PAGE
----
1. AH! The ever elusive audience and more importantly when the audience is ourselves, how to we pander to the inner critic.

    For my own desires the discovery part in photography, the exploring of the world around us, is a big driving force. Because we see ourselves as photographers, there is a vision that allows us to see the world differently and with lick we can share this with others.

    The world and our life styles and the constant connection to media, be it tv, papers, internet and just plain emails has in some ways caused us to be and in someway now always needing it, with the constant bombardment of information.

    The process of capturing images allows us to freeze moments in time, they at least with some of our images cause us to reflect and ponder as we look at these frozen time moments.

    That is the joy I get with photography, to be able to remove myself from the treadmill and look and enjoy the many nuisances of nature and life.

    I suspect that were you live now there should be a lots of time to enjoy it all.

    For fun, when there is not the excitement to go out to take another picture, try creating a slideshow, with or without a theme and set it to music or a poem. Create it for pure visual fun or to tell a story. You may find that this will open up new opportunities to pursue and you may find that from a few of those images that you now have a new passion to explore an aspect of life.

    Niels Henriksen

  2. Niels - You always have the most fascinating ideas for projects. (Furthermore, your posts at your blog are excellent demonstrations of your ideas in practice.) What great suggestions. Thanks for stopping by and sharing your thoughts.

  3. I can certainly relate to what you wrote about here Anita. I won't deny audience can be a fairly powerful influence. I know many artists like to tout 'going your own way' - and certainly that is a good objective. But sometimes we have to ask ourselves is our work getting too introspective and personal for ANYONE to relate to it? OK, this may not matter at all if anyone relates to it, only how you feel and all that jazz. But I think deep down artists want to share their work and have at least someone 'get it.'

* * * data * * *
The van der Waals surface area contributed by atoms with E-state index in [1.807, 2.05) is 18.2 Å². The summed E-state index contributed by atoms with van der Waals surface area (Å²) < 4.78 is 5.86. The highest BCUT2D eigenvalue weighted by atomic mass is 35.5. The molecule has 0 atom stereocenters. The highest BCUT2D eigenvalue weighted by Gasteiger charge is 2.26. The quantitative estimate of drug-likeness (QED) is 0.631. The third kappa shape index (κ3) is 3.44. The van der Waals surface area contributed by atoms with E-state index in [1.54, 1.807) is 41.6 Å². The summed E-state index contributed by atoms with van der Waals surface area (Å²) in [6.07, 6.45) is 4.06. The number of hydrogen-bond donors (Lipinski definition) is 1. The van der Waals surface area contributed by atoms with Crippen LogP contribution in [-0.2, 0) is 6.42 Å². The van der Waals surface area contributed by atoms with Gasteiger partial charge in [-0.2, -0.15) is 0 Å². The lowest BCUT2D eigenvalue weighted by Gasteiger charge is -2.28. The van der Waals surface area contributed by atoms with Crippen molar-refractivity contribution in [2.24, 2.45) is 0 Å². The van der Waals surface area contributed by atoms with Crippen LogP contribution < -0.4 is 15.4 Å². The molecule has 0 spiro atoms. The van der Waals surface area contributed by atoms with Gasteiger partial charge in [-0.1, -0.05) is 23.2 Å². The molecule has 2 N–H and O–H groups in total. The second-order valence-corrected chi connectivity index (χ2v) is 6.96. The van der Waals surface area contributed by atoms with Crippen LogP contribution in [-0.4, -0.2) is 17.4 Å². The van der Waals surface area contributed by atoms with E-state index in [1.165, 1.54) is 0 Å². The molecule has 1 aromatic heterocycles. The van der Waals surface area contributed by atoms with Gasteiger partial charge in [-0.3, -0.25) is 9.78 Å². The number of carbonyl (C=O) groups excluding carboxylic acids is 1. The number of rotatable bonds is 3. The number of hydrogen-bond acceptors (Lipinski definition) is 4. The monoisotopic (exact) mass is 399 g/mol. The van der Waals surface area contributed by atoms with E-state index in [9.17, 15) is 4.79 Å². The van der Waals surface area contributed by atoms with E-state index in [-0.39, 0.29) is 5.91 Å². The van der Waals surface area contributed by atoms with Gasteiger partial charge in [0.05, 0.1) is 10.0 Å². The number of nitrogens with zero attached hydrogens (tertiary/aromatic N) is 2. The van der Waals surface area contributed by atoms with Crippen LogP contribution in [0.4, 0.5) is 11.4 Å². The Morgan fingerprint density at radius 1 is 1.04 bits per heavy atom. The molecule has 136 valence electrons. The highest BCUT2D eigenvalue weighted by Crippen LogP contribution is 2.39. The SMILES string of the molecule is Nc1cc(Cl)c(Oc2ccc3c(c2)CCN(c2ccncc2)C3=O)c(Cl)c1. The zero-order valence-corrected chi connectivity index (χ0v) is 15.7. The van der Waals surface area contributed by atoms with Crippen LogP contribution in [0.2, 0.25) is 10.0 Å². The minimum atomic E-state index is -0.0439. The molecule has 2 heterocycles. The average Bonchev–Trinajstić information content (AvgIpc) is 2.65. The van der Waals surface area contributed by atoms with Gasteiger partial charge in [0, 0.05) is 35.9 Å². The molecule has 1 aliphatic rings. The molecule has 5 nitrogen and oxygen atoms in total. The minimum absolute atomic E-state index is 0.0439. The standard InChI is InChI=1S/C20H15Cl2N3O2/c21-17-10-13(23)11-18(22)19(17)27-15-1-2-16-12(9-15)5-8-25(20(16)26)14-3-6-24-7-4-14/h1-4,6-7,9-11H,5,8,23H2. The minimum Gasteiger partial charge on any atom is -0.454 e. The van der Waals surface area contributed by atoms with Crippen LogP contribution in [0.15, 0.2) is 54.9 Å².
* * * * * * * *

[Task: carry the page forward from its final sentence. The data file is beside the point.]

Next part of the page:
4. Mark - Thanks so much for dropping in to add to the conversation. I always look forward to your enlightening observations on any topic. (Almost as much as I look forward to your stunning images.

    Oh, I certainly meant to emphasize just how delicious it is to discover that what I have offered connects with someone else. That is, indeed, a bonus to be savored. I think to deny that is foolish. Again, if we weren't interested in connecting with others, we wouldn't make any work public.

    On the other hand, if I chase that bonus of outside recognition first and foremost, I think it is bound to elude me. Furthermore, while I chase the comfort of approval, I lose time that could be spent working my way through an invaluable, but long, tedious process of discovery. I may need to work my way through a bumpy patch and take my lumps to get to the next level of discovery. Chasing approval can take the place of experimentaion, and that is a shame.

    This business of balancing the weight we place on outside approval with the commitment to our own truth is a high wire act. If we don't risk falling, it isn't worth an ounce of effort.

    This is a big and complex topic, isn't it?

  5. A very nice, thoughtful post Anita. I hope you don't mind that I posted a link to it from my blog.


  6. Amy - I am delighted to hear from you. I have been so overwhelmed that I haven't really kept up with all my blogger friends, and your comment reminded me to check in on Amy, the Energizer Bunny. (I hope you know that is my affectionate term for you, since I think of you filled with all the possible vigor and energy of your youth. I "see" you whirring around leaving a cloud of dust behind you as you delight, produce, create, and discover the world around you.)